Acknowledging and navigating “mess” are clear priorities in the mixed methods literature. Mess enters the mixed methods process in two interrelated ways. The first is empirically, where quantitative and qualitative findings diverge or contrast rather than cohere; the second is through design, where research contexts demand unplanned adaptation. This article outlines three practices that help mixed methods researchers recognize and navigate both kinds of mess, collectively called the ?craft attitude.? The craft attitude consists of comfort with uncertainty, a nonlinear/recursive approach to research, and understanding research as storytelling. I further argue these components can orient researchers to mess in both structured and flexible ways by fostering three intellectual activities: science, craft/art, and ethical value judgment. This article contributes to the field of mixed methods by offering a practice-oriented concept facilitating the collective acknowledgement and engagement of mess, rather than concealing it in our research.


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Aging

Interventions maintaining eating Independence in nursing home residents: a multicentre qualitative study.
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A. Palese, V. Bressan, T. Kasa, M. Meri, M. Hayter and R. Watson.
BMC Geriatr 2018 Nov 27;18(1):292-018-0985-y
Despite 32 years of research and 13 reviews published in the field, no intervention can be considered a gold standard for maintaining eating performance among residents with dementia. The study aim was to highlight the interventions derived from tacit knowledge and offered daily in assisting eating by healthcare professionals (HCPs) in nursing homes (NHs). METHOD: A multicentre descriptive qualitative study was performed in 2017. Thirteen NHs admitting residents with moderate/severe functional dependence in eating mainly due to dementia, were approached. A purposeful sample of 54 HCPs involved on a daily basis in assisting residents during mealtime were interviewed in 13 focus groups. Data analysis was conducted via qualitative content analysis. RESULTS: The promotion and maintenance of eating performance for as long as possible is ensured by a set of interventions targeting three levels: (a) environmental, by ‘Ritualising the mealtime experience by creating a controlled stimulated environment’; (b) social, by ‘Structuring effective mealtime social interactions’; and (c) individual, by ‘Individualising eating care’ for each resident. CONCLUSIONS: In NHs, the eating decline is juxtaposed with complex interventions regulated on a daily basis and targeting the environment, the social interactions, and the residents’ needs. Several interventions that emerged as effective, according to the experience of participants, have never been documented before; while others are in contrast to the evidence documented. This suggests the need for further studies in the field; as no conclusions regarding the best interventions have been established to date.


What enables good end of life care for people with dementia? A multi-method qualitative study with key stakeholders.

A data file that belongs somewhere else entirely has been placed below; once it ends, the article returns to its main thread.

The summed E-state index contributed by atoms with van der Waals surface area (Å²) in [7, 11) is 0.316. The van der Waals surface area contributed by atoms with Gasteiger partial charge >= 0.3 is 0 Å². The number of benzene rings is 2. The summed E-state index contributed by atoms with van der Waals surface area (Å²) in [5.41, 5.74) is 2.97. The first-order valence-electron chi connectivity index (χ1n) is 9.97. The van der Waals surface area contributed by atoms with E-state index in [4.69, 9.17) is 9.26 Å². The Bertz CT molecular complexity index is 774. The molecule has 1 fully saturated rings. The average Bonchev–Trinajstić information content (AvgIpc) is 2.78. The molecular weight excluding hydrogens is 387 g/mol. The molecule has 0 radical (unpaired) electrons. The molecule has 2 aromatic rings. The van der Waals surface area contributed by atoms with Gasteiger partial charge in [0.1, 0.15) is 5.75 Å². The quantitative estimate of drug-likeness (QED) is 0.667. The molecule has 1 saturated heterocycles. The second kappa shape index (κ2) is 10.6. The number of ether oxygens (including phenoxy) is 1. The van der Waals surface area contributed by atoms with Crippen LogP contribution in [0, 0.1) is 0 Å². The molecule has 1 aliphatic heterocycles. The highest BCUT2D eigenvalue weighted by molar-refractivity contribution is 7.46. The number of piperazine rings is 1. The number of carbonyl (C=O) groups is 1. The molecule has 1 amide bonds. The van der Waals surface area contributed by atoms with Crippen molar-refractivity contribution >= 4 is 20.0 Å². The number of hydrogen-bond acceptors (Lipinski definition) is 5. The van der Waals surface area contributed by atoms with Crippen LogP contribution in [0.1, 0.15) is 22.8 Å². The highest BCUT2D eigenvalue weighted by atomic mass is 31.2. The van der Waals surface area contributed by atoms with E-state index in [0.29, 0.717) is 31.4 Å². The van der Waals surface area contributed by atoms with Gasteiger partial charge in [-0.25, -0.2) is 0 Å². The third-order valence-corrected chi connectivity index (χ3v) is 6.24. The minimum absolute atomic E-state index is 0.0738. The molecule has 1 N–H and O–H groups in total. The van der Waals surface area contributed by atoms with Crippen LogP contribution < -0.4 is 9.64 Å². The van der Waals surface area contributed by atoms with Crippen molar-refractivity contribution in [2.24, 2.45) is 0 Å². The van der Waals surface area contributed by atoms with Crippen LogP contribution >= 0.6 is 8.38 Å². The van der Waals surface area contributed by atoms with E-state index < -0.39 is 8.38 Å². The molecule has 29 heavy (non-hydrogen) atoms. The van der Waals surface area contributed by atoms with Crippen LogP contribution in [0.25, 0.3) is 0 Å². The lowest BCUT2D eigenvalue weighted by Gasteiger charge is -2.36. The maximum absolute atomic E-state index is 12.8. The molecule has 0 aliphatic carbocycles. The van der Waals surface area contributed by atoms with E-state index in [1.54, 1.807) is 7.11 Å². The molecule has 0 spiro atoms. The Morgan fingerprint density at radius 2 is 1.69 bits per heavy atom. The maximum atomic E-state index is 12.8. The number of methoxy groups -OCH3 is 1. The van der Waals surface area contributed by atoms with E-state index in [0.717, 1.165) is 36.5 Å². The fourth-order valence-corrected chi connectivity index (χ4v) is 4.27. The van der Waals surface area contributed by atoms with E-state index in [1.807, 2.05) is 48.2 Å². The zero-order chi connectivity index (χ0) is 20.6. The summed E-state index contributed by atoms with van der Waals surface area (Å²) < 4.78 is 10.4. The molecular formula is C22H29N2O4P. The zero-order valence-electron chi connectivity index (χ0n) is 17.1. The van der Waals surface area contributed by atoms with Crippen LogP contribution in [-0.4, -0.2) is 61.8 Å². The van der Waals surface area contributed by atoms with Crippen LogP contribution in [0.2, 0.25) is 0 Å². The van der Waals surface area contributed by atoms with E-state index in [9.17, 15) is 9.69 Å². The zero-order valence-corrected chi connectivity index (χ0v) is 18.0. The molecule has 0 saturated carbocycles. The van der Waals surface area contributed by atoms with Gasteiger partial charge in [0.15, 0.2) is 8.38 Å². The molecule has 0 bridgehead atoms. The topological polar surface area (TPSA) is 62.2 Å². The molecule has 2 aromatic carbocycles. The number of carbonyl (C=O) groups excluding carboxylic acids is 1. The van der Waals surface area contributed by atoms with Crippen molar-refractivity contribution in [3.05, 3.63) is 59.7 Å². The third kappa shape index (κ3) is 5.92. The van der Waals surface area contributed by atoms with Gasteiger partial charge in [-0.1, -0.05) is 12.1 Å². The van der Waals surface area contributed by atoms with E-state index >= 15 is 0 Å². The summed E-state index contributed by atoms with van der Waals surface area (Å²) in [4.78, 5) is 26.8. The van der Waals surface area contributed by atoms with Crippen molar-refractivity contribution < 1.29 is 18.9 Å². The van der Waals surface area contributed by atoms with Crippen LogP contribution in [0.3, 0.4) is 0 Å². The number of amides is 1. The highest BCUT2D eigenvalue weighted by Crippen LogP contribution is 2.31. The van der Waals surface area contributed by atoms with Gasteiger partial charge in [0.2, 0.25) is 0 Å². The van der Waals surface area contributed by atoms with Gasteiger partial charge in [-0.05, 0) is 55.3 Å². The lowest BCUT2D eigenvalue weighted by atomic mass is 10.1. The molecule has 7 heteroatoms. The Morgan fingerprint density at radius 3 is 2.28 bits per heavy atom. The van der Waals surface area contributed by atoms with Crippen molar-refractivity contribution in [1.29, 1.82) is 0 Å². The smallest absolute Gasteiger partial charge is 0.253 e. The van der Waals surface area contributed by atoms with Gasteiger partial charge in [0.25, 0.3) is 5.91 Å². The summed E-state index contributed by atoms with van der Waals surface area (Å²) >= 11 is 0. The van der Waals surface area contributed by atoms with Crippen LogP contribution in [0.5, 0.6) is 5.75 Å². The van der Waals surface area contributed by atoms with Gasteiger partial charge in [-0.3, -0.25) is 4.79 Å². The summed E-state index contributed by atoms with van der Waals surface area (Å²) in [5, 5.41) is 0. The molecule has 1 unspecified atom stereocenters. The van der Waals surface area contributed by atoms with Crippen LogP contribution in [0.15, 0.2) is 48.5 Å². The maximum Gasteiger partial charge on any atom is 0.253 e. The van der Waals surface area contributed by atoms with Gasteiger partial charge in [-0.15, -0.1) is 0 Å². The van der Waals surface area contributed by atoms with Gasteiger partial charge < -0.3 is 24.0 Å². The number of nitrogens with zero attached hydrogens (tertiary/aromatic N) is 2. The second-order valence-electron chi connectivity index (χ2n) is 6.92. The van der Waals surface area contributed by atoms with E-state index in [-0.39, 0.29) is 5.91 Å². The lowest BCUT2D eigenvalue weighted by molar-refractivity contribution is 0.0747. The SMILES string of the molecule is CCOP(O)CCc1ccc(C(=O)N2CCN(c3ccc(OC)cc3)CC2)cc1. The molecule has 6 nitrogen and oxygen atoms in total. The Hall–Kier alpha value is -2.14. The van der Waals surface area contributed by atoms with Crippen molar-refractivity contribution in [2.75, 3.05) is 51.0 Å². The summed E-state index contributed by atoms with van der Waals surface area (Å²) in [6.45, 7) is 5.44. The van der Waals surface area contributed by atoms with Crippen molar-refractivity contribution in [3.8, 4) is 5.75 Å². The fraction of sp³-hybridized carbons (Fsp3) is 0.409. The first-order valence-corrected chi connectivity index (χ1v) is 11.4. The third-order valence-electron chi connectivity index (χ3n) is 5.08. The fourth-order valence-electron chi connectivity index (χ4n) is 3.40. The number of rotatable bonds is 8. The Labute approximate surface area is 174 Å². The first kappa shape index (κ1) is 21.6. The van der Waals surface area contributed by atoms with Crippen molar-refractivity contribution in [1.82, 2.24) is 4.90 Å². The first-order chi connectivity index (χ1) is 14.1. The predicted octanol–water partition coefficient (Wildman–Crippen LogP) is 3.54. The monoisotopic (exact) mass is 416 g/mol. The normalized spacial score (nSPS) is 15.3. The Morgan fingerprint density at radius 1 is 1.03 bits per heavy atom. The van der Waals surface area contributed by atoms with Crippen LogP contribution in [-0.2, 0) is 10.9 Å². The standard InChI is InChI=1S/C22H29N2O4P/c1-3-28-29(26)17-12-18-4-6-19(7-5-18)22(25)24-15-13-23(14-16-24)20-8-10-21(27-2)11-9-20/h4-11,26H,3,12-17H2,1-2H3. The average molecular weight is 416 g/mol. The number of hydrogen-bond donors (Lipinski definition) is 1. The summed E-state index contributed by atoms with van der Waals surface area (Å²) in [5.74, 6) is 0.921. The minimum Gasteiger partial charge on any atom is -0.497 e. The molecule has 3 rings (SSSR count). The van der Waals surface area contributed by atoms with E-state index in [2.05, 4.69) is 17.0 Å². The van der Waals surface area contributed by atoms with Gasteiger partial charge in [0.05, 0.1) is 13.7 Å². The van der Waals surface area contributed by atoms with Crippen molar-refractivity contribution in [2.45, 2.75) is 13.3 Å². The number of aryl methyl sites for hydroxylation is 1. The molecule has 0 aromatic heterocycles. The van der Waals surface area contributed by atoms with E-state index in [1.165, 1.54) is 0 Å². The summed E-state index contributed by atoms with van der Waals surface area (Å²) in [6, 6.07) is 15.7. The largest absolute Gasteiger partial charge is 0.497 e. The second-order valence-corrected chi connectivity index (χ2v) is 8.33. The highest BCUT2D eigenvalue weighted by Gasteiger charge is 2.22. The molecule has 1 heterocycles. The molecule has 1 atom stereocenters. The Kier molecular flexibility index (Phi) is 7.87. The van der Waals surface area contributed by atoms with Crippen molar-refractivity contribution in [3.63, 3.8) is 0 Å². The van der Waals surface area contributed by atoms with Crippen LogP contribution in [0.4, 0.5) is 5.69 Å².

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C. Bamford, R. Lee, E. McLellan, et al.
BMC Geriatr 2018 Dec 4;18(1):302-018-0983-0
People with advanced dementia often experience suboptimal end of life care (EoLC) with inadequate pain control, increased hospitalisation, and fewer palliative care interventions compared to those with cancer. Existing policy, guidance and recommendations are based largely on expert opinion because of a shortage of high quality, empirical research. Previous studies have tended to consider the views and experience of particular groups. Whilst providing important evidence, they do not take into account the diversity of perspectives of different stakeholders. The Supporting Excellence in End of life care in Dementia (SEED) programme involved multiple stakeholder groups and an integrative analysis to identify key components of good EoLC for people with dementia and to inform a new intervention. METHODS: The views of national experts, service managers, frontline staff, people with dementia and family carers were explored using a range of qualitative methods (semi-structured interviews, focus groups, discussions and observations of routine care). The large dataset comprises 116 interviews, 12 focus groups and 256 h of observation. Each dataset was initially analysed thematically prior to an integrative analysis, which drew out key themes across stakeholder groups. RESULTS: Through the integrative analysis seven key factors required for the delivery of good EoLC for people with dementia were identified: timely planning discussions; recognition of end of life and provision of supportive care; co-ordination of care; effective working relationships with primary care; managing hospitalisation; continuing care after death; and valuing staff and ongoing learning. These factors span the entire illness trajectory from planning at a relatively early stage in the illness to continuing care after death. CONCLUSIONS: This unique study has confirmed the relevance of much of the content of existing end of life frameworks to dementia. It has highlighted seven key areas that are particularly important in dementia care. The data are being used to develop an evidence-based intervention to support professionals to deliver better EoLC in dementia.